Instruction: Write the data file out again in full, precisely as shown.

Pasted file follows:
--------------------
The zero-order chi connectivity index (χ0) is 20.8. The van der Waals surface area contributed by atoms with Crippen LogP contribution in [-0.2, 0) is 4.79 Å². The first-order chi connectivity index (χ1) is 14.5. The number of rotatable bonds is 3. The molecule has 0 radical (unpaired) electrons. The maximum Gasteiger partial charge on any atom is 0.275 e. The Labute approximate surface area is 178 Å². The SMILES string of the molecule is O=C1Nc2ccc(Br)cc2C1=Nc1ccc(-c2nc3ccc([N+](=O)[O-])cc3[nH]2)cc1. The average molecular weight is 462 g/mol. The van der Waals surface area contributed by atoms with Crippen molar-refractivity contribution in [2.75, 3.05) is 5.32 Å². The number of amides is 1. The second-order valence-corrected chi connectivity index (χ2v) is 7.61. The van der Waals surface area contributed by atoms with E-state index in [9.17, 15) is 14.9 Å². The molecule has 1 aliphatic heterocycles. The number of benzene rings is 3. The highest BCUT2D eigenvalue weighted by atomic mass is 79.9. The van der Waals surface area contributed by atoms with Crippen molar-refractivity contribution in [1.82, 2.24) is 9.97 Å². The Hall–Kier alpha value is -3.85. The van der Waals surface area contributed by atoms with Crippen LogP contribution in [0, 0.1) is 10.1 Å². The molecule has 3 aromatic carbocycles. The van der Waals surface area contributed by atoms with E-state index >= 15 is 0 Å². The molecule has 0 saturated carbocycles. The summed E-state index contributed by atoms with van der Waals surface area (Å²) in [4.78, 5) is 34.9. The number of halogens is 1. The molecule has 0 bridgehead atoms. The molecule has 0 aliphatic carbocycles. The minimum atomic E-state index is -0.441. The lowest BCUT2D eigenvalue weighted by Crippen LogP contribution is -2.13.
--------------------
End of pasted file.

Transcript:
The zero-order chi connectivity index (χ0) is 20.8. The van der Waals surface area contributed by atoms with Crippen LogP contribution in [-0.2, 0) is 4.79 Å². The first-order chi connectivity index (χ1) is 14.5. The number of rotatable bonds is 3. The molecule has 0 radical (unpaired) electrons. The maximum Gasteiger partial charge on any atom is 0.275 e. The Labute approximate surface area is 178 Å². The SMILES string of the molecule is O=C1Nc2ccc(Br)cc2C1=Nc1ccc(-c2nc3ccc([N+](=O)[O-])cc3[nH]2)cc1. The average molecular weight is 462 g/mol. The van der Waals surface area contributed by atoms with Crippen molar-refractivity contribution in [2.75, 3.05) is 5.32 Å². The number of amides is 1. The second-order valence-corrected chi connectivity index (χ2v) is 7.61. The van der Waals surface area contributed by atoms with E-state index in [9.17, 15) is 14.9 Å². The molecule has 1 aliphatic heterocycles. The number of benzene rings is 3. The highest BCUT2D eigenvalue weighted by atomic mass is 79.9. The van der Waals surface area contributed by atoms with Crippen molar-refractivity contribution in [1.82, 2.24) is 9.97 Å². The Hall–Kier alpha value is -3.85. The van der Waals surface area contributed by atoms with Crippen LogP contribution in [0, 0.1) is 10.1 Å². The molecule has 3 aromatic carbocycles. The van der Waals surface area contributed by atoms with E-state index >= 15 is 0 Å². The molecule has 0 saturated carbocycles. The summed E-state index contributed by atoms with van der Waals surface area (Å²) in [4.78, 5) is 34.9. The number of halogens is 1. The molecule has 0 bridgehead atoms. The molecule has 0 aliphatic carbocycles. The minimum atomic E-state index is -0.441. The lowest BCUT2D eigenvalue weighted by Crippen LogP contribution is -2.13.